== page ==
27 Viral Hemorrhagic Fevers Ebola Ebola Lassa Lassa Marburg Marburg Hanta Hanta Dengue Dengue Yellow fever Crimean-Congo Rift Valley fever Other

28 Viral Hemorrhagic Fevers High Fever with: High Fever with:  Mucous membrane bleeding  Petechiae  Malaise  Muscle-aches  Headaches  May have diarrhea or vomiting Fatality depends on virus – 90% Ebola Fatality depends on virus – 90% Ebola

29 Viral Hemorrhagic Fevers Mosquito or tick vectors Mosquito or tick vectors Person-to-person transmission through body fluids/blood Person-to-person transmission through body fluids/blood Vaccine available for Yellow Fever Vaccine available for Yellow Fever People can be infected but show no signs or symptoms of disease People can be infected but show no signs or symptoms of disease

30 Protection of First Responders & Health Care Workers Knowledge Universal Precautions Communication Vaccination Prophylaxis

31 Safety First First Responders First Responders  Personal Protective Equipment  Established protocols Transporters Transporters  Regulations Lab Personnel Lab Personnel  Personal Protective Equipment  Established protocols  Biosafety Containment  Vaccinations Use Universal Precautions – treat everything as if it were contaminated Use Universal Precautions – treat everything as if it were contaminated

32 Safety First Responders First Responders  Know what you “might be” dealing with  Protect yourself  Protect the community  Protect the next in line (transporter)  Recommendations for the Selection and Use of Protective Clothing & Respirators Against Biological Agents: asp asp

33 Safety Transporter/Shipper Transporter/Shipper  Know what you “might be” dealing with  Protect yourself  Protect the public  Follow rules and regulations  IATA, USPS, DOT, Etc.

34 Safety Laboratory Personnel Laboratory Personnel  Handle & process according to Biosafety Level Classifications (Level 1, Level 2, Level 3, Level 4)  Biosafety in Microbiological & Biomedical Laboratories CDC/NIH, 4 th Edition.  Protect yourself  Protect other laboratorians  Protect the public

35 Samples Clinical specimens Clinical specimens Non-clinical Non-clinical Environmental Environmental Evidentiary Materials Evidentiary Materials

36 Specimen Clinical Specimen Selection All clinical specimens should go directly to a Level A Laboratory for processing

37 Bacillus anthracis Anthrax Cutaneous Cutaneous  Vesicular Stage  Fluid from intact vesicles on sterile swab  Eschar Stage  Without removing eschar, rotate swab beneath edge of eschar & collect lesion material Gastrointestinal  Stool  5-10 grams  Sterile, leakproof container  Rectal swab  Blood  Institution’s procedure  Routine blood cultures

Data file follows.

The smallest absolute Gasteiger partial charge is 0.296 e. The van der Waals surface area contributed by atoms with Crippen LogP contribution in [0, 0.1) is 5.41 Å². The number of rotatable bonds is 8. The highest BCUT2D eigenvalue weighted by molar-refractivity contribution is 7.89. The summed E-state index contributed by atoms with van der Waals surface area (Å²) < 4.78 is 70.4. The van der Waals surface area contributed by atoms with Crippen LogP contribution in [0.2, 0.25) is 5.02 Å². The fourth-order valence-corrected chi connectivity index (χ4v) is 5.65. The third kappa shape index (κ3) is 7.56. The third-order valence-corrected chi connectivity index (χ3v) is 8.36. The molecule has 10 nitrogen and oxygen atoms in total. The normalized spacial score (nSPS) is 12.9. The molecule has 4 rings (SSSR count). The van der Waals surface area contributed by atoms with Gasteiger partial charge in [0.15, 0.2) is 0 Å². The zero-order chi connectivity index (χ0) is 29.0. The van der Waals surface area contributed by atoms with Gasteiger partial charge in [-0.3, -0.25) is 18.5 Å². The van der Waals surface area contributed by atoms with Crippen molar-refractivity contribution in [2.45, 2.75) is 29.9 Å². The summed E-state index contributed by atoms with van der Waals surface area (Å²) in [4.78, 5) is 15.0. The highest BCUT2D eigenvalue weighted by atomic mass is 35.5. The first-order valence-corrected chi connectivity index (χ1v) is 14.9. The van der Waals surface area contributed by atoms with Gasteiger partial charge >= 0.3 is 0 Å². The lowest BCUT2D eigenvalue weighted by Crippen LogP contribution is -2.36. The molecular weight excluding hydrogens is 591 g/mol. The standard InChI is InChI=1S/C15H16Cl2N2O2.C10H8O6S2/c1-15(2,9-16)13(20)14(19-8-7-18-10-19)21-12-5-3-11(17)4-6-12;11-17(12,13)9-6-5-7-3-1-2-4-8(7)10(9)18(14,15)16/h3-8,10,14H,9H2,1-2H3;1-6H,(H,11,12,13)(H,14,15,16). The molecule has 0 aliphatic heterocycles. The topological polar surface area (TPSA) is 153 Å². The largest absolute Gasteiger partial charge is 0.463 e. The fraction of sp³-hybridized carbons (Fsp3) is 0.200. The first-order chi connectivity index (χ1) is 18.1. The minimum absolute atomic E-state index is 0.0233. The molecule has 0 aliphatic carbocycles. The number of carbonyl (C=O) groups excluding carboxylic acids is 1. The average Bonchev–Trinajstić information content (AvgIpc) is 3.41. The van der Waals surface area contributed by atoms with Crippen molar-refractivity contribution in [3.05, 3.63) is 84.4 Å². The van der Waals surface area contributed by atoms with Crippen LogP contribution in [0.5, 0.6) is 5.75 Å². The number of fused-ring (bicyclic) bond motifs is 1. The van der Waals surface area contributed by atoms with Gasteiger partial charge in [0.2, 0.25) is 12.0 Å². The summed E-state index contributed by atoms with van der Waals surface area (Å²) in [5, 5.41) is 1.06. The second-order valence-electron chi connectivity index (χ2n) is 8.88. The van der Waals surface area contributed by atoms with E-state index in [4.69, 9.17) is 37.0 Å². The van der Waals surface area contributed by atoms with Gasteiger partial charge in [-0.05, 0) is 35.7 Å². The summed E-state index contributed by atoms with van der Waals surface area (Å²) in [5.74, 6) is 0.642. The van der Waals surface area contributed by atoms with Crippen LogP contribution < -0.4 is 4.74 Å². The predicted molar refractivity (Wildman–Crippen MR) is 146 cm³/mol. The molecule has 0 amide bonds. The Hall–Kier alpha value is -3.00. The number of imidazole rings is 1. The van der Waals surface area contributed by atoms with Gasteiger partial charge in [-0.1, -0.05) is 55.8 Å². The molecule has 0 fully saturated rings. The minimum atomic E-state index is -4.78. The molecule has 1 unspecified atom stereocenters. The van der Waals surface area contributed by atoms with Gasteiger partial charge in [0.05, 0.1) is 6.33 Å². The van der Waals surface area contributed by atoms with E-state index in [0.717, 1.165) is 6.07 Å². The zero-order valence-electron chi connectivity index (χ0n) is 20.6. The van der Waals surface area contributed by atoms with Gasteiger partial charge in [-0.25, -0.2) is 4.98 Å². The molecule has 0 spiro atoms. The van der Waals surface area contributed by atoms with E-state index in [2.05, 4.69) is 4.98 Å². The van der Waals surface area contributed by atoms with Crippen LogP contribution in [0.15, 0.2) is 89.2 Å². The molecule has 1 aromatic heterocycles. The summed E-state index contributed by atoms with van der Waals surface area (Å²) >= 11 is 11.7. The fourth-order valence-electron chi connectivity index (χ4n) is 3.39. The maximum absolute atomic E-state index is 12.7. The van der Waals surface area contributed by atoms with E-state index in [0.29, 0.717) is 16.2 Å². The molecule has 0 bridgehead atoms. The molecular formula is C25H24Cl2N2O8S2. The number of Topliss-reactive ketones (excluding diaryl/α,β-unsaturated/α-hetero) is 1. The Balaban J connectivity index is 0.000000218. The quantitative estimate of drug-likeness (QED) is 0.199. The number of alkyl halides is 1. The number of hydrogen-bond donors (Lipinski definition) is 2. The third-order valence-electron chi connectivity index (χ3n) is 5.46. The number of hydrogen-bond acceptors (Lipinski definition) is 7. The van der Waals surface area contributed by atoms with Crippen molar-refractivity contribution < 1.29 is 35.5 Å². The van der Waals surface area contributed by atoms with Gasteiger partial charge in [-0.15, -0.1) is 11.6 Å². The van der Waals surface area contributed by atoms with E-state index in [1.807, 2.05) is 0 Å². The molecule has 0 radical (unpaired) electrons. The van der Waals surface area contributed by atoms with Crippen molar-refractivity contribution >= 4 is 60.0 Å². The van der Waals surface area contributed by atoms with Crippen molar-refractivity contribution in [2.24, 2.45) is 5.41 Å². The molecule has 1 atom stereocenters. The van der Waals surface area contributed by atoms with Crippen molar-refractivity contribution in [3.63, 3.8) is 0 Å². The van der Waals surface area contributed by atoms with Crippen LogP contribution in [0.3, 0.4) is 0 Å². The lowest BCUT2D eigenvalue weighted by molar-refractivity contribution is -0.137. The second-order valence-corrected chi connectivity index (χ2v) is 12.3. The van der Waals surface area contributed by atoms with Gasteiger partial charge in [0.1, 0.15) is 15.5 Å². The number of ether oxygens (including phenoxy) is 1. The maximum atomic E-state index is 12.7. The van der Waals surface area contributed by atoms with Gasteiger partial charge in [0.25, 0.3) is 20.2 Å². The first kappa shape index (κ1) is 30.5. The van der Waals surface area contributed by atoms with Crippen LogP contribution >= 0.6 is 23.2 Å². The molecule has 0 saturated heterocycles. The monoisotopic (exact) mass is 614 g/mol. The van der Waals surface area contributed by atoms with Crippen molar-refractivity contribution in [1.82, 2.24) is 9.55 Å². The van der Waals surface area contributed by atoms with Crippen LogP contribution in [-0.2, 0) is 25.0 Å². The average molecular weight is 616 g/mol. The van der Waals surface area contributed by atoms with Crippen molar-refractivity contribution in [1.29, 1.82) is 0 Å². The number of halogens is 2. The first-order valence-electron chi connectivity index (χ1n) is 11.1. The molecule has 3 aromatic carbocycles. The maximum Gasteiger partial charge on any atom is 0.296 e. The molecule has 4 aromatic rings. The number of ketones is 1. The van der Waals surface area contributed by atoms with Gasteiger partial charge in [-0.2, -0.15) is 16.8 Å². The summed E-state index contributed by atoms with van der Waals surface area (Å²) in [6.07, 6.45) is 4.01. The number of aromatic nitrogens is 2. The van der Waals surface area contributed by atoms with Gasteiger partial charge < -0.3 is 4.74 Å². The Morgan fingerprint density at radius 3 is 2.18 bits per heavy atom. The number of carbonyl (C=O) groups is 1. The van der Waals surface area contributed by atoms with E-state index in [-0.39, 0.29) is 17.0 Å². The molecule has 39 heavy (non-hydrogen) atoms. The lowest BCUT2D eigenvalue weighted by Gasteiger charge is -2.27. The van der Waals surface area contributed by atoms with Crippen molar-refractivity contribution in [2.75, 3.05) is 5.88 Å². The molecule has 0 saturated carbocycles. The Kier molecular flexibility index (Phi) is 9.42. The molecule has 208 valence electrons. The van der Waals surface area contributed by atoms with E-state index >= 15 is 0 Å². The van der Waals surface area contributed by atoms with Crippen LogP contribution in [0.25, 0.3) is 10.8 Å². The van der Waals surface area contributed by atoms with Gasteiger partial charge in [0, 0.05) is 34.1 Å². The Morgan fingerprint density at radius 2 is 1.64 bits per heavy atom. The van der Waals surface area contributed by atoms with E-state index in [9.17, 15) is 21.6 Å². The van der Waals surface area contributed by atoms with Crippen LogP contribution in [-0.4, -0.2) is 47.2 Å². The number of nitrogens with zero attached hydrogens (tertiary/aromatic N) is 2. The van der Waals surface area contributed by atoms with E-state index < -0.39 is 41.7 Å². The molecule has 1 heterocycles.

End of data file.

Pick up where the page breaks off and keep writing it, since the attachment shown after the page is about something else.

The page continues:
38 Bacillus anthracis Anthrax Inhalational Inhalational  Sputum  > 1 mL expectorated sputum  Sterile, leakproof container  Blood  Institution’s procedure  Routine blood cultures

39 Yersinia pestis Plague Pneumonic Pneumonic  Bronchial Wash/Transtracheal Aspirate  > 1 ml  Institution’s procedure  Sputum/Throat  Routine throat culture (swab)  Expectorated sputum – sterile, leakproof container Septicemic  Blood  Institution’s procedure  Routine blood culture Bubonic  Biopsied Specimen  Liver, spleen, bone marrow, lung  Tissue aspirate  May yield little material

40 Francisella tularensis Tularemia Biopsied tissue Biopsied tissue  Scraping of an ulcer - preferred  Swab of an ulcer – alternate Tissue Aspirate Tissue Aspirate Bronchial/Tracheal Wash Bronchial/Tracheal Wash  Institution’s procedure Sputum/Throat Sputum/Throat  Routine throat culture  Sputum expectorated into sterile, leakproof container Blood Blood

41 Clostridium botulinum & Botulism Toxin Foodborne Foodborne  Clinical Material  Serum  Gastric contents  Vomitus  Stool  Enema fluid  Autopsy Samples  Intestinal & Gastic contents  Serum  Food Samples Infant  Stool  Enema fluid  Post-mortem samples (intestinal contents)  Food samples  Environmental Samples

42 Clostridium botulinum & Botulism Toxin Wound Wound  Serum  Wound tissue, exudate, swab  Anaerobic transport  Stool  Enema fluid  Isolate Bioterrorism – Intentional Release  Serum  Stool  Enema fluid  Gastric aspirate  Nasal swab  Food samples  Environmental samples

43 Variola major Smallpox Report immediately to UDOH Report immediately to UDOH UDOH contacts CDC & FBI UDOH contacts CDC & FBI

44 Variola major Smallpox Biopsy Specimen Biopsy Specimen  2-4 portions of tissue  Sterile, leakproof, freezable container Scabs Scabs  Scrapings/material  Sterile, leakproof, freezable container Vesicular fluid Vesicular fluid  Separate lesions  Include cellular material

45 Viral Hemorrhagic Fever Specific handling conditions are currently under development at the CDC. Specific handling conditions are currently under development at the CDC. Serum Serum  10-12cc of serum

46 Chemical Exposure Specimens to be collected from each individual Urine Urine  At least 25 mL  Screw-cap plastic containers  Freeze ASAP Whole Blood Whole Blood  Two – 5 or 7 mL purple-top (EDTA) tubes – vacuum-fill only (unopened) Whole Blood  One 5 mL or 7 mL gray-top or green-top tube (unopened)  One empty tube Whole Blood  Two 10 mL red-top tubes  no anticoagulant  Do not separate serum from cells

47 Non-Clinical Specimens To be delivered directly to the UDOH - Lab Animal Animal  Carcass, tissue, blood, bone, skin Vector Vector  Fleas, mosquitoes, ticks, flies Human Human  Post-mortem specimens

48 Environmental Samples To be delivered directly to the UDOH - Lab Water Water  At least 500 mL Soil/Mud Soil/Mud Plant Material Plant Material Food Food

49 Evidentiary Materials To be delivered directly to the UDOH - Lab Non-organics Non-organics  Powder  Paper  Containers Organics Organics  Hair  Wood  Liquids Example procedure for collecting environmental samples: Example procedure for collecting environmental samples:  sampling-apr2002.asp